September 3, 2012
For the first 3 months of the spring/summer the weather was so inconsistent that my pepper population was three. Three poblano and NO yellow Hungarian peppers.
As the summer wore on into August the pepper count was still poblanos 3, Hungarians 0.
The first week of August was the best weather of the whole summer and I looked out on my deck and there was, no kidding, 20 yellow peppers!!
Where the hell did they come from? I had just about given up on getting those hot little babies. Bad things about yellow peppers, they don't start out as green, like the bells do, they start out a light yellow, so how do I know they are ripe?
I waited until I saw a slight reddish hue along one side and snipped that pepper as fast as I could.
Oh baby, these were hot, hot, hot. Little Serrano's in yellow clothes. The first pepper ended up in a pasta dish while I seriously surfed the web.
I am getting addicted to hot, spicy sauces but The Nudge has been slow to join me. Are we understanding where I am going with this......
What do I do with 20 very hot peppers that will all be ripe at the same time?
Ahhhhhh, now you get it.
Like so many dishes that end up on this blog, the majority are due to ingredients that were on sale at the market, product that was in season, an overage of leftovers, a craving and just plain necessity.
The minority are ones that seem to plop right into my lab, usually from a cooking show of one kind or another, that catches my attention long enough to look up from one screen to another.
I have never watched The Chew. I knew it was there, I even tried to secure tickets, but I am not fond of the programming on ABC lately so my favs are not programmed to include it.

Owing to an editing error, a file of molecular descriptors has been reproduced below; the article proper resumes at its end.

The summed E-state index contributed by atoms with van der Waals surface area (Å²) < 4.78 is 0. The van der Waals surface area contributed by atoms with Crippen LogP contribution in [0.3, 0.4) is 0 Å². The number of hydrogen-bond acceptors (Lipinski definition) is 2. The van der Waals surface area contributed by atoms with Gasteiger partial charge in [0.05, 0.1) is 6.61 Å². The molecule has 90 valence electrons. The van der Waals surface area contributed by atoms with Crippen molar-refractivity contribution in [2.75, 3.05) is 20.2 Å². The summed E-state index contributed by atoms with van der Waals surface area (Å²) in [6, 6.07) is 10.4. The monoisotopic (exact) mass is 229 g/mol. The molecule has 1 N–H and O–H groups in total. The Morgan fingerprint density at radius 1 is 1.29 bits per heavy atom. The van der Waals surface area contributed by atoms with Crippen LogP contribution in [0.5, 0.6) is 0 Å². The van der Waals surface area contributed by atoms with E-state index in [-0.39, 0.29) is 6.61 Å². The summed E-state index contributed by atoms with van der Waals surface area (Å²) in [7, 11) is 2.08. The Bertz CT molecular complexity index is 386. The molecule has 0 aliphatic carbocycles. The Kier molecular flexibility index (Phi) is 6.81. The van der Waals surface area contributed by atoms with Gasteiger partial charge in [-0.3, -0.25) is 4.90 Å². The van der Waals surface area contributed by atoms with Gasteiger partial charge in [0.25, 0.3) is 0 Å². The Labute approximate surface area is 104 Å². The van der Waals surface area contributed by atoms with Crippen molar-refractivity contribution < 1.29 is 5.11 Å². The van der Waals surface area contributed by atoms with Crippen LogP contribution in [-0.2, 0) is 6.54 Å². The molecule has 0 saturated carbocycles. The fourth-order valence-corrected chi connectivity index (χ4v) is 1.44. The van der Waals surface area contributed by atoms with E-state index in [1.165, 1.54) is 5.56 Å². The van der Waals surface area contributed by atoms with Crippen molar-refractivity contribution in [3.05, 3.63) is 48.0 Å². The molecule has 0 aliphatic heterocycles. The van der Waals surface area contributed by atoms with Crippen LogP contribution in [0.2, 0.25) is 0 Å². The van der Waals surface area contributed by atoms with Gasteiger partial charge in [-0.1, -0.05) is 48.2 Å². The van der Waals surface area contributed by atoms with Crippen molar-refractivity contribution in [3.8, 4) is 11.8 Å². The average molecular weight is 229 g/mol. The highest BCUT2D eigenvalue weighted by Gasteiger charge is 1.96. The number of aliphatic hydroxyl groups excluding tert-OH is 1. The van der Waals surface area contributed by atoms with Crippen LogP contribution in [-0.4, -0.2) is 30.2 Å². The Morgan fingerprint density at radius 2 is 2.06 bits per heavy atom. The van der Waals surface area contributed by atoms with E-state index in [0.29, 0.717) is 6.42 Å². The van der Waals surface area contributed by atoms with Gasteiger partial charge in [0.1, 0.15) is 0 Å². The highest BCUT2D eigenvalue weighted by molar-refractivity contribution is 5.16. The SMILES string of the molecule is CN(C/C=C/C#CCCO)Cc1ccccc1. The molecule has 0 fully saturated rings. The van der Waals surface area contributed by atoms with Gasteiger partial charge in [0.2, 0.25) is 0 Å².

Last week (and I am not kidding) I was looking for something to watch while I did some paperwork, and actually on purpose clicked on ABC. There was Michael Symon making a breakfast sandwich in what I gathered was their "5 ingredient dish in 5 minutes" themed show. I like Michael Symon so I gave him 5 minutes of my time.
The best part of his dish was this Shasha Sauce he squirted on the fried egg in the sandwich. Everyone raved about the sauce and the sandwich? well, I think it's 5 minutes of fame were up.
But that sauce......was made with, hold on now, have I got your attention?
Can you guess? Come on, I know you know this........
No less then 10 hot yellow peppers!!!!
OMG, am I not, like, an episode of Twilight Zone?
I have to say that I agreed with the audience, this sauce is better than Tabasco Sauce. I could, if I had one of those bottles, shake some of this goodness on everything I eat. Can be made as hot or sweet or tart as you want, can be made in any season of the year, takes up all of 1 hour of your time (mostly unattended time) and if you don't have a bush of yellow Hungarian hot peppers on your deck, you can use a jar of hot banana peppers.
Ya ya. It is that good. Keep a squirt bottle in your fridge (it lasts forever) and use it generously. You will never buy a bottle of Tabasco sauce again.
Plus, it's yellow. It's pretty and cool looking on your food.
I used it on my turkey burgers yesterday and plan on using it on everything.
From the kitchen of Pass the Sauce with inspiration from Michael Symon
* 12 fresh Hungarian peppers or a jar of banana peppers
* 4 cloves garlic
* 1 cup yellow ballpark mustard
* 1 cup white wine vinegar
* 1/2 cup + 2 tablespoons granulated sugar
* 2 tablespoons all purpose flour (optional)
Process peppers with the garlic, mustard and vinegar until pureed.
Add puree to a hot saucepan and add in sugar.
Simmer 30 minutes.
Add a slurry of flour and water to thicken if desired. (Mine did not need to be thickened.)
Once it cooled, I ran it through my hand blender one more time, added some salt to taste and poured it into a squirt bottle.